It was otherwise with Minden. Within twenty-four hours he was on his wav Nurth^to investigate the mine, taking with him an expert assay ist. Something of the the old zeal of the coach-road and the switch-man’s red light filled the mind of William Minden, Esq., Mayor, schooltrustee. class-leader and revivalist, as he reared his destination. He arrived, he explored, he found; he saw. and saw enough.

Thirty-six hours later, in his office at Askatoon, he sat closeted with his unpaying guest. , Neither Sheldon. Mrs. h mley, nor Cora had known the cause of his absence during the preceding four days.

“What are you going to do about that mine?” he said to Sheldon. "And what are you going to do anyhow?"

“I am waiting for two hundred pounds - a thousand dollars.” was Sheldon's answer. “It's coming from Montreal. It sent there on deposit for me from my father. That will pay my bill here, won’t it?".

Minden made a wide, generous gesture. “You ain’t got any bill here, son." he said. "Yept the doctor's bill. He's got to be paid, of course, but your name ain’t on my books. I was once nursed myself when 1 was shot by a constable. I was five weeks in the house where two women and a man tended me, an' they wouldn't take anything from me; but they never knew how the mortgage was lifted from their farm. That I done in return for goods received. They never made any charge on me—rone at all. and 1 ain’t makin’ any charge on you. I guess.” Sheldon smiled. It was an ashen and restrained smile. “I’ll remember that,« and I'll lift a mortgage for you when the Sink-or-Swim is making five thousand dollars a day.” he remarked. ■ Minden nodded. "That’s what I want to know. What about your mine? Is it movin'?"

A SHADOW crossed the young man’s face but he looked straight into Minder's eyes. "I haven’t the least idea how I'm going to get the cash to make that mire move, but I believe in it, as I believe I have got two hands and two eyes and a mouth that never lost a tooth.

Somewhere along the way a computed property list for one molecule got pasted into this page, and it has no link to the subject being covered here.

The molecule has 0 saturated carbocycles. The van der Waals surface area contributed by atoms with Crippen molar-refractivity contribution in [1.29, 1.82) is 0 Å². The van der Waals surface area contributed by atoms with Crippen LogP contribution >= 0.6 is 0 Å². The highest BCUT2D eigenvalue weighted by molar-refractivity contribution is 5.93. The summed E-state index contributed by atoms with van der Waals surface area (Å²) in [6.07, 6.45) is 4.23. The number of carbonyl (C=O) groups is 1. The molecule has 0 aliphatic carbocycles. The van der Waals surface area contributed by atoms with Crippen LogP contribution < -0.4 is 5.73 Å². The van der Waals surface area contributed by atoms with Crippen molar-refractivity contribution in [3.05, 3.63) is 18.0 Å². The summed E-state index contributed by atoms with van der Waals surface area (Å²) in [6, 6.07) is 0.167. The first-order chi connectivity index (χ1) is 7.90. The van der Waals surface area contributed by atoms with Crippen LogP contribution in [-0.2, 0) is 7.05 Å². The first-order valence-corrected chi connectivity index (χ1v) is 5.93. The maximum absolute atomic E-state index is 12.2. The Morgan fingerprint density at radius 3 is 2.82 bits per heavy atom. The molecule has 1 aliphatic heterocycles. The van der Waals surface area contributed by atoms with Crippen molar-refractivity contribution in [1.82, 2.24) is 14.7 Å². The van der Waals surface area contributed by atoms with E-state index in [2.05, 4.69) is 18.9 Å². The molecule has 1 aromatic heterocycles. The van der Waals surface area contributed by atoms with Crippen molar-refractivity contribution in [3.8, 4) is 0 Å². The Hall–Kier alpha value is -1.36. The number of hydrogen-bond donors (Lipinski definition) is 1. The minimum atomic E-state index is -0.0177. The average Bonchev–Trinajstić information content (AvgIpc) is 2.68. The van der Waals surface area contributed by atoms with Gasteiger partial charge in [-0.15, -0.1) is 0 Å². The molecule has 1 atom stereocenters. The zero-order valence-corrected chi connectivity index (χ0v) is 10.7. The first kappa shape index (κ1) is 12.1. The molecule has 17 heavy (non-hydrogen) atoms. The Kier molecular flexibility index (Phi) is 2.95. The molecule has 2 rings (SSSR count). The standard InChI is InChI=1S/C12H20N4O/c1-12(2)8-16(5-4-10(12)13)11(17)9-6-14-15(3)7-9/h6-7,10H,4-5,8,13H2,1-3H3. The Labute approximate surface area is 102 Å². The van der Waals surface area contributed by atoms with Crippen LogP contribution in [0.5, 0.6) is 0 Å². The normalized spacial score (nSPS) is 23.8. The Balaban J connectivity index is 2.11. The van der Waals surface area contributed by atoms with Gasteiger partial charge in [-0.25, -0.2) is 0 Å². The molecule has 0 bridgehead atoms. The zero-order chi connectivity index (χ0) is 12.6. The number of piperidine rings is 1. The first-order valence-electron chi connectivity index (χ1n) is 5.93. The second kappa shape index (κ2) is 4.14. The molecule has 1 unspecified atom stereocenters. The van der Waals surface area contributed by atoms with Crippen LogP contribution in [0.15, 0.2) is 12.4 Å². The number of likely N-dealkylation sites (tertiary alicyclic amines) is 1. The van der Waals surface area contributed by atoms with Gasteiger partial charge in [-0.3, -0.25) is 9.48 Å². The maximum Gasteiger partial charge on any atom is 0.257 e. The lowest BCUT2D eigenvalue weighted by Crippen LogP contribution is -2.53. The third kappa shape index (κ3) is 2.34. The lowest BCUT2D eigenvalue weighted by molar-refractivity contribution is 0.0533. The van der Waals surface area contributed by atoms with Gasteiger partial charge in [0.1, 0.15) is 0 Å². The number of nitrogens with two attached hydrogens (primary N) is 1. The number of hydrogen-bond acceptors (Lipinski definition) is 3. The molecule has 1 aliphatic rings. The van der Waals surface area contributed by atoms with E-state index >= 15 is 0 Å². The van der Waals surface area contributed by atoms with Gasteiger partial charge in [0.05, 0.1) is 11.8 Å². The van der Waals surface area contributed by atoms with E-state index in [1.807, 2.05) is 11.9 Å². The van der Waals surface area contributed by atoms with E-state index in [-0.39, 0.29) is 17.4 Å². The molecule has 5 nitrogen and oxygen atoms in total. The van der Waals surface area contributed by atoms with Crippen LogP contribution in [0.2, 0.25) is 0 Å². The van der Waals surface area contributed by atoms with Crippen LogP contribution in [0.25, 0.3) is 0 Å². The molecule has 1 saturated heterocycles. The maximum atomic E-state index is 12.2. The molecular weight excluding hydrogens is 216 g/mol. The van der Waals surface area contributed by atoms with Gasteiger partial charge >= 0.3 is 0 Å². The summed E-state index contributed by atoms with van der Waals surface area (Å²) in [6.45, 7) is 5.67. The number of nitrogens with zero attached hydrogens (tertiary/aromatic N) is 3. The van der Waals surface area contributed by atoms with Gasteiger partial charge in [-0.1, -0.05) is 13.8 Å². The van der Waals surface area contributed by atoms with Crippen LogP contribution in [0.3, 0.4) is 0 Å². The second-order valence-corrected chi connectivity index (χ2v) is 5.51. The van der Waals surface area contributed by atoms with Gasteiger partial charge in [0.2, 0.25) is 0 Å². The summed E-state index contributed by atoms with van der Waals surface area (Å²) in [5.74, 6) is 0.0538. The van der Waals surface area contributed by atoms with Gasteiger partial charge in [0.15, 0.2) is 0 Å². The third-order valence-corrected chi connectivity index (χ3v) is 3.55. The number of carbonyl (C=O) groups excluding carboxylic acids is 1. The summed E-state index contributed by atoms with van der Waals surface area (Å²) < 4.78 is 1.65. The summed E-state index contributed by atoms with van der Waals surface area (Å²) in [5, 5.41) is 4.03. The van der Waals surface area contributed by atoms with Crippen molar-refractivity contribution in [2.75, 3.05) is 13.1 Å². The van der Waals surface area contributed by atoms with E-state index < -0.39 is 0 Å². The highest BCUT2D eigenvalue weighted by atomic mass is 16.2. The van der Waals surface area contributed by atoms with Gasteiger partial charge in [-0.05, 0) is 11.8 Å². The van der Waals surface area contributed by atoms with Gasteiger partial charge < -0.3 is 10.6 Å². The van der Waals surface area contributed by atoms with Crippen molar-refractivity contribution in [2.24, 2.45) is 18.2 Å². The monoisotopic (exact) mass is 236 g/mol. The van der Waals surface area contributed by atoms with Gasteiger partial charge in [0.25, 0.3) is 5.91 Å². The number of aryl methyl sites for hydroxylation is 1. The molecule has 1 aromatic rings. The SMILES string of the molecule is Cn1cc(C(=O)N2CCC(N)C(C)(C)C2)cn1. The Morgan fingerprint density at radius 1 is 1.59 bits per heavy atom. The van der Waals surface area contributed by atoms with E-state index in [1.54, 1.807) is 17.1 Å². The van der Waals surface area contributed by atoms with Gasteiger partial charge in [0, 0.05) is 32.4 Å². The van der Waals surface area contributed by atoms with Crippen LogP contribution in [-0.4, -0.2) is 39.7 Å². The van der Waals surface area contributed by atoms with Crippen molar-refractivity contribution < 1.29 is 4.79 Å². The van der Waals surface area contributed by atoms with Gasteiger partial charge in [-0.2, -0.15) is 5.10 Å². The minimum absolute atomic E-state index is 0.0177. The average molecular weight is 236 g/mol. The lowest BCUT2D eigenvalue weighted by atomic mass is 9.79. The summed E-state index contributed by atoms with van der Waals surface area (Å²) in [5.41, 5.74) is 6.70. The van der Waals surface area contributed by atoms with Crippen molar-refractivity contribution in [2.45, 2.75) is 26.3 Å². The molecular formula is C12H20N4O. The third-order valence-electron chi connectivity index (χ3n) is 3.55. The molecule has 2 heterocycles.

I haven’t begun to stir yet. but there is going to be stirring: the mine must move or. I want twenty thousand dollars to put that money-machine in motion again and give me a chance to show a steady output for awhile. Just as soon as I can pay for more stamps, just as soon as 1 car pay wages. I'm going to pull the beginning of a fortune out of her. There’s a guod many million dollars in this country, and there's a lot of men who have got money and want to make more; well, I will give them their chance. But mind you, Mr. Minden, I am going to have and keep three-quarters of the stock of the Sink-or-Swim, and 1 would rather see it shut up for ever than not own fifty per cent, of its stock. If it proved a success — and it will — and I »iidr.’t have half of it, I'd go grousing all the rest of my life. I’m not going to grouse; I’m going to have all that’s in that mine up to seventy-five per cent.;

I haven’t the least idea how it is to be done, but that's my policy.”

“I got idea plenty how it can be done,” answered Minden. “How would you like to give me a mortgage on the mine, and take your twenty thousand dollars with you?”

The young man stared hard at Minden,

his hands resting on his knees seemed to clinch spasmodically. He doubted what he had heard.

“Don’t make fun of a man that’s down.” he said. “It’s one thing I can’t joke about—that mire. If you were to swear on the Bible what you've said just r.ow. I’d ask you to swear it again.”

Minden got up, opened a desk, and took out a little black Bible having that greasy look which the wax of time gives. He laid it on the table between them, sat down and placed his hand on it.

“Once and then twice, and then as many times as you like, Mr. Sheldon,” he said in a ouiet voice.

Sheldon got to his feet, placed his hands on the table and leaned over towards Minden with a devouring look. “You mean it? Why, you’ve never seen the place. I might be lying to you.”